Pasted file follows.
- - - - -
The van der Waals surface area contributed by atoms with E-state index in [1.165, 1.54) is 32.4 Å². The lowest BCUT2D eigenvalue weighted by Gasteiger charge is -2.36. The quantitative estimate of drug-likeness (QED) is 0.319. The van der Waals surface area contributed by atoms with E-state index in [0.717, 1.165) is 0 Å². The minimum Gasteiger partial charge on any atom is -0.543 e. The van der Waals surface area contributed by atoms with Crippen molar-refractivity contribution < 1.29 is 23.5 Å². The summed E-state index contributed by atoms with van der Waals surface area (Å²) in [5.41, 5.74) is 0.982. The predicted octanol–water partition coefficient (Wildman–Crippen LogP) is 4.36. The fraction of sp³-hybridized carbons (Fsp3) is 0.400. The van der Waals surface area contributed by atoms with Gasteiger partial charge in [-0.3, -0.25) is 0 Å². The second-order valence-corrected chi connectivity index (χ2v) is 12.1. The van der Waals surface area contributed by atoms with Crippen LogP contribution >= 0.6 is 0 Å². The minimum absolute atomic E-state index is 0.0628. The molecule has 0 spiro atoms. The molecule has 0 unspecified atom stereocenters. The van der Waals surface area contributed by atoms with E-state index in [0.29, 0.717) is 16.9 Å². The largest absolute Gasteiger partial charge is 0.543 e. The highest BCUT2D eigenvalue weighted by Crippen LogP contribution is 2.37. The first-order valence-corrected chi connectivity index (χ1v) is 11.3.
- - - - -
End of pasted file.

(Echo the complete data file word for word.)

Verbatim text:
The van der Waals surface area contributed by atoms with E-state index in [1.165, 1.54) is 32.4 Å². The lowest BCUT2D eigenvalue weighted by Gasteiger charge is -2.36. The quantitative estimate of drug-likeness (QED) is 0.319. The van der Waals surface area contributed by atoms with E-state index in [0.717, 1.165) is 0 Å². The minimum Gasteiger partial charge on any atom is -0.543 e. The van der Waals surface area contributed by atoms with Crippen molar-refractivity contribution < 1.29 is 23.5 Å². The summed E-state index contributed by atoms with van der Waals surface area (Å²) in [5.41, 5.74) is 0.982. The predicted octanol–water partition coefficient (Wildman–Crippen LogP) is 4.36. The fraction of sp³-hybridized carbons (Fsp3) is 0.400. The van der Waals surface area contributed by atoms with Gasteiger partial charge in [-0.3, -0.25) is 0 Å². The second-order valence-corrected chi connectivity index (χ2v) is 12.1. The van der Waals surface area contributed by atoms with Crippen LogP contribution >= 0.6 is 0 Å². The minimum absolute atomic E-state index is 0.0628. The molecule has 0 spiro atoms. The molecule has 0 unspecified atom stereocenters. The van der Waals surface area contributed by atoms with E-state index in [0.29, 0.717) is 16.9 Å². The largest absolute Gasteiger partial charge is 0.543 e. The highest BCUT2D eigenvalue weighted by Crippen LogP contribution is 2.37. The first-order valence-corrected chi connectivity index (χ1v) is 11.3.